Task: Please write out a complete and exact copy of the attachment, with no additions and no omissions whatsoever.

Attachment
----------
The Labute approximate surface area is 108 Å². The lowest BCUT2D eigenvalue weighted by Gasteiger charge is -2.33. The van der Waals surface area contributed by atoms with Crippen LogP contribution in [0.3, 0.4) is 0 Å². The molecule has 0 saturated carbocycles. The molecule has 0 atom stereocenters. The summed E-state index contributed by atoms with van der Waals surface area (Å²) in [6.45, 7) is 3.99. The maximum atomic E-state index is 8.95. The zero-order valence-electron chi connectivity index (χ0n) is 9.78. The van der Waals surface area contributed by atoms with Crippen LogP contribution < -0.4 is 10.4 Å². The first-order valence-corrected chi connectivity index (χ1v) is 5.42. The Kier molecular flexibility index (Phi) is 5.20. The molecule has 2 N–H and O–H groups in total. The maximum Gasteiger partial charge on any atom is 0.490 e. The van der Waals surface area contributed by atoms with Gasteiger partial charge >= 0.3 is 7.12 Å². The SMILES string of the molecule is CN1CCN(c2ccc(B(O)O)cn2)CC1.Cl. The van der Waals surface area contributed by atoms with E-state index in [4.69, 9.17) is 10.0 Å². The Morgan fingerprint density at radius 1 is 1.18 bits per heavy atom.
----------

The Labute approximate surface area is 108 Å². The lowest BCUT2D eigenvalue weighted by Gasteiger charge is -2.33. The van der Waals surface area contributed by atoms with Crippen LogP contribution in [0.3, 0.4) is 0 Å². The molecule has 0 saturated carbocycles. The molecule has 0 atom stereocenters. The summed E-state index contributed by atoms with van der Waals surface area (Å²) in [6.45, 7) is 3.99. The maximum atomic E-state index is 8.95. The zero-order valence-electron chi connectivity index (χ0n) is 9.78. The van der Waals surface area contributed by atoms with Crippen LogP contribution < -0.4 is 10.4 Å². The first-order valence-corrected chi connectivity index (χ1v) is 5.42. The Kier molecular flexibility index (Phi) is 5.20. The molecule has 2 N–H and O–H groups in total. The maximum Gasteiger partial charge on any atom is 0.490 e. The van der Waals surface area contributed by atoms with Gasteiger partial charge >= 0.3 is 7.12 Å². The SMILES string of the molecule is CN1CCN(c2ccc(B(O)O)cn2)CC1.Cl. The van der Waals surface area contributed by atoms with E-state index in [4.69, 9.17) is 10.0 Å². The Morgan fingerprint density at radius 1 is 1.18 bits per heavy atom.